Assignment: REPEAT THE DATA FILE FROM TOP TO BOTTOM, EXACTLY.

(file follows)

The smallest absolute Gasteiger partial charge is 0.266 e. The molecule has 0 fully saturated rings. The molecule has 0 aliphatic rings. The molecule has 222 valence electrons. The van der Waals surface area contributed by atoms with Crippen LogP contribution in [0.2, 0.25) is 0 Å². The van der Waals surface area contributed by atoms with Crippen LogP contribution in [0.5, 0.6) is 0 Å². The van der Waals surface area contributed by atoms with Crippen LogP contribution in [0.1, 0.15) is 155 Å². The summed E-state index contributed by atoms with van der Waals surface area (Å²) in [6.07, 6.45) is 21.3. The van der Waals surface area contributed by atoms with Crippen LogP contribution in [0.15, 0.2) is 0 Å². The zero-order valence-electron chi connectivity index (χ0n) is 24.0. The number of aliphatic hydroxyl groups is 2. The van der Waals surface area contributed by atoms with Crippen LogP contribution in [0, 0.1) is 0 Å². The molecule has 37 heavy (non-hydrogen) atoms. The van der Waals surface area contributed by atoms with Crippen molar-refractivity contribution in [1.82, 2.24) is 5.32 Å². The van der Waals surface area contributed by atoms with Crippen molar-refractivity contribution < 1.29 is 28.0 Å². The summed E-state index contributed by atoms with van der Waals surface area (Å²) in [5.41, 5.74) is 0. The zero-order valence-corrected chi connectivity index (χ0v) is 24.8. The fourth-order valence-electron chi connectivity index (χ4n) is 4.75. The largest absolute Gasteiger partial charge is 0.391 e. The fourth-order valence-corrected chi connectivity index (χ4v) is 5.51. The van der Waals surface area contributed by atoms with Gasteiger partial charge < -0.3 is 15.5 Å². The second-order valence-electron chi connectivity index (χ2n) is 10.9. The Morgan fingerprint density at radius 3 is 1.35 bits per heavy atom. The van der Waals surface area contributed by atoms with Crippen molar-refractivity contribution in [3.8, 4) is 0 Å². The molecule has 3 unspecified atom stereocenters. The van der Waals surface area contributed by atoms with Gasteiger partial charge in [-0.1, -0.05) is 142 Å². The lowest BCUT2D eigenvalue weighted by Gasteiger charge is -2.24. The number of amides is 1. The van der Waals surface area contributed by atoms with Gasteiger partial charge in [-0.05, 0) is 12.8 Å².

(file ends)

The smallest absolute Gasteiger partial charge is 0.266 e. The molecule has 0 fully saturated rings. The molecule has 0 aliphatic rings. The molecule has 222 valence electrons. The van der Waals surface area contributed by atoms with Crippen LogP contribution in [0.2, 0.25) is 0 Å². The van der Waals surface area contributed by atoms with Crippen LogP contribution in [0.5, 0.6) is 0 Å². The van der Waals surface area contributed by atoms with Crippen LogP contribution in [0.1, 0.15) is 155 Å². The summed E-state index contributed by atoms with van der Waals surface area (Å²) in [6.07, 6.45) is 21.3. The van der Waals surface area contributed by atoms with Crippen LogP contribution in [0.15, 0.2) is 0 Å². The zero-order valence-electron chi connectivity index (χ0n) is 24.0. The number of aliphatic hydroxyl groups is 2. The van der Waals surface area contributed by atoms with Crippen LogP contribution in [0, 0.1) is 0 Å². The molecule has 37 heavy (non-hydrogen) atoms. The van der Waals surface area contributed by atoms with Crippen molar-refractivity contribution in [1.82, 2.24) is 5.32 Å². The van der Waals surface area contributed by atoms with Crippen molar-refractivity contribution < 1.29 is 28.0 Å². The summed E-state index contributed by atoms with van der Waals surface area (Å²) in [5.41, 5.74) is 0. The zero-order valence-corrected chi connectivity index (χ0v) is 24.8. The fourth-order valence-electron chi connectivity index (χ4n) is 4.75. The largest absolute Gasteiger partial charge is 0.391 e. The fourth-order valence-corrected chi connectivity index (χ4v) is 5.51. The van der Waals surface area contributed by atoms with Gasteiger partial charge < -0.3 is 15.5 Å². The second-order valence-electron chi connectivity index (χ2n) is 10.9. The Morgan fingerprint density at radius 3 is 1.35 bits per heavy atom. The van der Waals surface area contributed by atoms with Crippen molar-refractivity contribution in [3.8, 4) is 0 Å². The molecule has 3 unspecified atom stereocenters. The van der Waals surface area contributed by atoms with Gasteiger partial charge in [-0.1, -0.05) is 142 Å². The lowest BCUT2D eigenvalue weighted by Gasteiger charge is -2.24. The number of amides is 1. The van der Waals surface area contributed by atoms with Gasteiger partial charge in [-0.05, 0) is 12.8 Å².